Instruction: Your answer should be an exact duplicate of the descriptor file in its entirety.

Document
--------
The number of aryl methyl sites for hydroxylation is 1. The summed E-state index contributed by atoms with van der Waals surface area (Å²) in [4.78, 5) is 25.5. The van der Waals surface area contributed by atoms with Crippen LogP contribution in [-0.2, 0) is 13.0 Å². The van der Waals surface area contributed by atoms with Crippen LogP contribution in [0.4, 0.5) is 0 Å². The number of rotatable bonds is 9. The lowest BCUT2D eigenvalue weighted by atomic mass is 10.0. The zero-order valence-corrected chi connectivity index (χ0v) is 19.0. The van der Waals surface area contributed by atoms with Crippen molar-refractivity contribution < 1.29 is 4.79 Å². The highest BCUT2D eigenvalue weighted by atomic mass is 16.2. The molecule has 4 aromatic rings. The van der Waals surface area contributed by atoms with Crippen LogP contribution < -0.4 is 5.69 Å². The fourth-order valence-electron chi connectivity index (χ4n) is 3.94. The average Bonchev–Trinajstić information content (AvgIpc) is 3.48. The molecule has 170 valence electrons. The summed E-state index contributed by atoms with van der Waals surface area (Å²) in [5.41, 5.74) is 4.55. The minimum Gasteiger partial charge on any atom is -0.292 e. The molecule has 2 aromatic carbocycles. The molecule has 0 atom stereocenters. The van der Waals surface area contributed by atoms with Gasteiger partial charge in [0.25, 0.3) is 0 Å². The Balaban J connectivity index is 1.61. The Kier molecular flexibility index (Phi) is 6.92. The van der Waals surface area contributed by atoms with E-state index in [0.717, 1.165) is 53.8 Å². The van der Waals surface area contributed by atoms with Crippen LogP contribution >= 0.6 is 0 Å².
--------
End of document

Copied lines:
The number of aryl methyl sites for hydroxylation is 1. The summed E-state index contributed by atoms with van der Waals surface area (Å²) in [4.78, 5) is 25.5. The van der Waals surface area contributed by atoms with Crippen LogP contribution in [-0.2, 0) is 13.0 Å². The van der Waals surface area contributed by atoms with Crippen LogP contribution in [0.4, 0.5) is 0 Å². The number of rotatable bonds is 9. The lowest BCUT2D eigenvalue weighted by atomic mass is 10.0. The zero-order valence-corrected chi connectivity index (χ0v) is 19.0. The van der Waals surface area contributed by atoms with Crippen molar-refractivity contribution < 1.29 is 4.79 Å². The highest BCUT2D eigenvalue weighted by atomic mass is 16.2. The molecule has 4 aromatic rings. The van der Waals surface area contributed by atoms with Crippen LogP contribution < -0.4 is 5.69 Å². The fourth-order valence-electron chi connectivity index (χ4n) is 3.94. The average Bonchev–Trinajstić information content (AvgIpc) is 3.48. The molecule has 170 valence electrons. The summed E-state index contributed by atoms with van der Waals surface area (Å²) in [5.41, 5.74) is 4.55. The minimum Gasteiger partial charge on any atom is -0.292 e. The molecule has 2 aromatic carbocycles. The molecule has 0 atom stereocenters. The van der Waals surface area contributed by atoms with Gasteiger partial charge in [0.25, 0.3) is 0 Å². The Balaban J connectivity index is 1.61. The Kier molecular flexibility index (Phi) is 6.92. The van der Waals surface area contributed by atoms with E-state index in [0.717, 1.165) is 53.8 Å². The van der Waals surface area contributed by atoms with Crippen LogP contribution >= 0.6 is 0 Å².